Coral Ecology and Conservation in French Polynesia

Scattered across the central South Pacific are the 118 islands and 84 atolls that make up French Polynesia.[1] These islands and atolls are grouped into five archipelagos, including the Society, Tuamotu, Gambier, Marquesas, and Austral Islands, that together have a total landmass of only 3,600 square kilometers.[2] However, French Polynesia does not end where its landmasses drop into the sea. Its territory extends into the open ocean, encompassing the surrounding five million square kilometers in the South Pacific.[3] These waters are home to wide array of corals that provide foundation for some of the most diverse, fragile, globally-important, and often overlooked ecosystems on Earth (Figure 1).

Figure 1. An image of a healthy coral reef located in the lagoon of Rangiroa, French Polynesia, an atoll island. Photo by E. Hickox, March 2014.

Political History
Delving into French Polynesia’s colonial history can provide context for the current status of environmental policy and conservation of coral reefs. In 1842, France claimed Tahiti as a protectorate and in 1880 claimed the entirety of the French Polynesian islands as a French colony.[4] In 1946, French Polynesia became an Overseas Country of France and was granted a Territorial Assembly. The statutory law, written legislation that can be amended,[5] outlines French Polynesia’s legal and institutional relationship with France. Over the past decades, statues have been amended and created to grant French Polynesia more control over local law. In 1984, with the passing of a new statue for self-governance, French Polynesia transitioned from an “overseas territory” to an “overseas country,” allowing French Polynesia to appoint its own president in addition to being administered by multiple ministers.[6] The Territorial Assembly holds legislative power and the President of the Territorial Government and Council of Ministers holds executive power.

Traditionally, French Polynesia sustained its economy on practices such as agriculture and lagoon fishing. However, this changed in the 1960s when France established the Pacific Nuclear Test Centre (CEP) and began to test nuclear weapons on several of the atolls.  The CEP shifted the resource-driven economy into one based on wages and services and relied on funding from France. The CEP was dismantled in 1998, but has had lasting impacts on French Polynesia’s expanding consumerism, urbanization, and coastal development, putting pressure on both the society and ecosystems.[7] In 2004, a new statute transitioned French Polynesia from a territory to its present-day status as an Overseas Country of France.[8] Additional background on French Polynesia’s government can be found here.

Environmental Policy
It was not until 1984 that the Statute for Self Government granted French Polynesia autonomy. This provision gave the local government control over its own environmental protection policies.[9] However, enforcement of regulations and legal proceedings still rests in the hands of the French Government, represented in the Territory by the High Commissioner of the Republic. In 1985, the Territorial Department of Environment was created to develop environmental policy with the objective of managing and protecting marine and terrestrial environments. There are also administrative services that regulate fisheries and aquaculture.[10] However, the government of France controlled the entire four million square kilometers of the islands’ Exclusive Economic Zone until a new statute was passed in 1996.[11] The EEZ is defined as a zone extending 200 nautical miles off the coastline of a state in which it has jurisdiction over natural resources.[12] This amended statute allowed French Polynesia to control its own administrative arrangements and regional cooperation agreements with neighboring Pacific countries.[13] With the shift in government, more of French Polynesia’s annual budget is now being set aside for environmental projects, including plans for developing a sewage infrastructure.  The European Union also promises additional funding.[14] However, there are gaps in conservation policy and enforcement that pose a risk to French Polynesia’s diverse coral reef ecosystems.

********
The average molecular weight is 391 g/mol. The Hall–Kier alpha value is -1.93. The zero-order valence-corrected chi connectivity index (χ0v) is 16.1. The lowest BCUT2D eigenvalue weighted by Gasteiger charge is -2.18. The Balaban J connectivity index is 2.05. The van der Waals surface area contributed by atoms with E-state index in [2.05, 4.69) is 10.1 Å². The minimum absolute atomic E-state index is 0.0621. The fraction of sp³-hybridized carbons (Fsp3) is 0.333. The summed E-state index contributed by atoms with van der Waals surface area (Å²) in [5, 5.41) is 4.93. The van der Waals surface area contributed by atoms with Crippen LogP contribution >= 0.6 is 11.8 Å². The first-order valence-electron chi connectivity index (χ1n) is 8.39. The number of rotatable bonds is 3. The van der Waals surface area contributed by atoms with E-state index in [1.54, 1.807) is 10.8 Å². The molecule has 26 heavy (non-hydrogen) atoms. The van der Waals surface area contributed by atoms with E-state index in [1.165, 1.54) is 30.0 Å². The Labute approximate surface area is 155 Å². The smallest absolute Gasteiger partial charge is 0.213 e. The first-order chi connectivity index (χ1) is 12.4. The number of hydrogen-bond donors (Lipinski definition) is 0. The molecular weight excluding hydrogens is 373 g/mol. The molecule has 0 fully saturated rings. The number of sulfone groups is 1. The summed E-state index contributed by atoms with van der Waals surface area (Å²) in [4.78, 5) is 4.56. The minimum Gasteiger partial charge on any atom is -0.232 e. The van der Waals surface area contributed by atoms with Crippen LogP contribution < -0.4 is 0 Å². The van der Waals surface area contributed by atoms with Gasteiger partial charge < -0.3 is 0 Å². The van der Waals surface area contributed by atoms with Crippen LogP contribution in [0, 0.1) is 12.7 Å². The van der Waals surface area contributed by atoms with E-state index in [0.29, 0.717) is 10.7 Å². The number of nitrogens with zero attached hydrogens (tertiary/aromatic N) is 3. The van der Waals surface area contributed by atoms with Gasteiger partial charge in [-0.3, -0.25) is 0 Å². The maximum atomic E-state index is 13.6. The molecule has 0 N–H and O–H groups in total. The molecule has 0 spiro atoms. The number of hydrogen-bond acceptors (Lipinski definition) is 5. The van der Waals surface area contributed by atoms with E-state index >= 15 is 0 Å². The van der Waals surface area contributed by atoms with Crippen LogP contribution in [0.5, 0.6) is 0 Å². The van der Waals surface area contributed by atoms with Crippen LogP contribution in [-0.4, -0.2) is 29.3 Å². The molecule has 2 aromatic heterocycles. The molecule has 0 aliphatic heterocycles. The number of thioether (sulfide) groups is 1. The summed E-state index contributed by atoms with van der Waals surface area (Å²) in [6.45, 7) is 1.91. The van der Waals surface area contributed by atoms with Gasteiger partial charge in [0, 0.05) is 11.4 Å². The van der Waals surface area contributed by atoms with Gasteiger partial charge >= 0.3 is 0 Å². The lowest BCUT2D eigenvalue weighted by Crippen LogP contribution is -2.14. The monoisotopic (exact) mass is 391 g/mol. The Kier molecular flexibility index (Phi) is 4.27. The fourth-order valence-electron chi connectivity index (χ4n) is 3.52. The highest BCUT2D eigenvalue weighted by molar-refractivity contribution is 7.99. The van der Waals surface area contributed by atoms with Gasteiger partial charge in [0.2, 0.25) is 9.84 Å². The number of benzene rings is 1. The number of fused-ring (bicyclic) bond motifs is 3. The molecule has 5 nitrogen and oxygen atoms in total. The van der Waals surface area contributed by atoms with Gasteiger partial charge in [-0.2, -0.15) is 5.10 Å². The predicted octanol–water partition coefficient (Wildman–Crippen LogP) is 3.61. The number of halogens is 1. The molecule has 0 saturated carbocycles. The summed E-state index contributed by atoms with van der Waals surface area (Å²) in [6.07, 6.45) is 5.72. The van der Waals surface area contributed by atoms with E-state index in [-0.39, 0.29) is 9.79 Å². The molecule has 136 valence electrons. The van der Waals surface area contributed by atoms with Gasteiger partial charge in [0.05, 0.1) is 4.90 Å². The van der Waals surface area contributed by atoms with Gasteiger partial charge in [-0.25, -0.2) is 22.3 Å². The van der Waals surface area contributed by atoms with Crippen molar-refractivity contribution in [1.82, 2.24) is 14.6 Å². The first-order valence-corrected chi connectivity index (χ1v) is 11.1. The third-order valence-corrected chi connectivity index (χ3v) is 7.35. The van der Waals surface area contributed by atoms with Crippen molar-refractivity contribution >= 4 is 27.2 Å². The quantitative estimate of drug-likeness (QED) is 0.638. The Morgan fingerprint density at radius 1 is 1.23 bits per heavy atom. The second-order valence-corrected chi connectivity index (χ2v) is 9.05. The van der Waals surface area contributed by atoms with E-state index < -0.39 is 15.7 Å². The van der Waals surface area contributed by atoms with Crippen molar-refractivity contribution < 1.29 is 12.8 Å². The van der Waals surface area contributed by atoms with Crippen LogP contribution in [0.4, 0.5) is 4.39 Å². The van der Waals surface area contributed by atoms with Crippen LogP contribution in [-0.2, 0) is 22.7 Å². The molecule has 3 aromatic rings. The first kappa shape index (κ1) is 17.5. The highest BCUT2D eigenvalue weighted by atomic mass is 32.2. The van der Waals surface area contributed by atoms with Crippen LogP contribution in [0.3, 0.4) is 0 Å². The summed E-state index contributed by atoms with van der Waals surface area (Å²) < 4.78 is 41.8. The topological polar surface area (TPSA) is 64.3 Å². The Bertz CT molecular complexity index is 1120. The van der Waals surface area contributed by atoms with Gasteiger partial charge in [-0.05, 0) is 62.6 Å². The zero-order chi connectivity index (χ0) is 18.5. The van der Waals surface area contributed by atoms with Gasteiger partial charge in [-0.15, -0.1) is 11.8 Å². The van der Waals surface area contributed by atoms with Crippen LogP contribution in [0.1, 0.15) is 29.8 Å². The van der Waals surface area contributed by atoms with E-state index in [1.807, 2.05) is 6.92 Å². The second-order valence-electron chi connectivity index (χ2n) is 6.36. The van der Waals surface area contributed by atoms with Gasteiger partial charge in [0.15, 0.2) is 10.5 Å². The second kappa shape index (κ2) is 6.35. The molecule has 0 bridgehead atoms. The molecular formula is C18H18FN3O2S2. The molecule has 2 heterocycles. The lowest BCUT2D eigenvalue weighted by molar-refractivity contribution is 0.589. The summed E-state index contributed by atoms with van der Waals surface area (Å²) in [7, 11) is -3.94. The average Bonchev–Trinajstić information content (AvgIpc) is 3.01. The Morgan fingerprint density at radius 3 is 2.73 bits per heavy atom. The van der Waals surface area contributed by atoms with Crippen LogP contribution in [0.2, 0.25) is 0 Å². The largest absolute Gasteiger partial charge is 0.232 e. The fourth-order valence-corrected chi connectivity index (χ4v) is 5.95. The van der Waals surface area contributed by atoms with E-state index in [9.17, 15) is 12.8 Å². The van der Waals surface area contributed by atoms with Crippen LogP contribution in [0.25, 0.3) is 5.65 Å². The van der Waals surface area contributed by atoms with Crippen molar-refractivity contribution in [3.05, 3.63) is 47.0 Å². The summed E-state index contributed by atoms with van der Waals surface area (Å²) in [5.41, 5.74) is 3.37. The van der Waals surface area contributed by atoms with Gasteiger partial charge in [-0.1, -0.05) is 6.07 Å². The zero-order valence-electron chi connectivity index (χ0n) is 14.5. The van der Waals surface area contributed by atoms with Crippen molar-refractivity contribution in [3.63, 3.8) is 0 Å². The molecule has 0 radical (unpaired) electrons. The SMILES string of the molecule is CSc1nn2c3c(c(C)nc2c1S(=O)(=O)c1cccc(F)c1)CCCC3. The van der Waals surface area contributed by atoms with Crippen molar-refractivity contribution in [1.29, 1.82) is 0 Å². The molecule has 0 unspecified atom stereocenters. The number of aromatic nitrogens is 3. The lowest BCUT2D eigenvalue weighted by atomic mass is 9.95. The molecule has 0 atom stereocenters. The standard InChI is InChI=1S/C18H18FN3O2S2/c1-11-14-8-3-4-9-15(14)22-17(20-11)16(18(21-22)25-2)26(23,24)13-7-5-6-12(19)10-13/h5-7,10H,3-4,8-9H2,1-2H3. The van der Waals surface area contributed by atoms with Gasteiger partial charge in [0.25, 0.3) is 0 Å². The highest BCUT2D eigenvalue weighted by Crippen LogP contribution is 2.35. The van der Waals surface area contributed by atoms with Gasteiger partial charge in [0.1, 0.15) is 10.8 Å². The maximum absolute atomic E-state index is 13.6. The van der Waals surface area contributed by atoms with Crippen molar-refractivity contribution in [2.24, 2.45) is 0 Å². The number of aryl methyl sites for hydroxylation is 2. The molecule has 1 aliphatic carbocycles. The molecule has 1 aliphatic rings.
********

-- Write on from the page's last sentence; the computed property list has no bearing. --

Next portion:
French Polynesia’s coasts and lagoons are home to 12,800 square kilometers of coral reef formations totaling more than 2,000 km in length.[15] Isolated by thousands of nautical miles from large human populations, French Polynesia’s reefs remain some of the most pristine in the world.[16] However, they are not immune to anthropogenic threats. They are facing mounting stress due to climate change, making them even more vulnerable to the negative impacts of coastal development.[17]

Ecological and Economic Importance of French Polynesia’s Coral Reefs
Due to French Polynesia's geologic history,[18] most of its reefs are fringing reefs, which form along the shoreline, and atoll reefs, which circle lagoons in a ring shape.[19] The main coral families found in French Polynesia are Acroporidae, Faviidae, and Agariciidae, with the dominant species in different regions depending on the geography of the reef.[20] Coral reefs create a globally-important ecosystem by supporting more species per unit area than any other marine environment.[21] Across the globe, reefs provide habitat for a diverse array of species, including algae, lobster, clams, seahorses, sponges, sea turtles, and charismatic megafauna such as sharks and dolphins.[22] In total, reefs are home to over two million marine species, including over 30% of all fish in the ocean [23](Figure 2), and scientists believe there may still be millions of undiscovered species that live in or around coral reefs.[24] Due to its isolation and complex geography, French Polynesia’s coral ecosystem is especially diverse, boasting the highest marine diversity in the world with up to 2,000 species being recorded on a single reef, including many native species found nowhere else in the world.[25]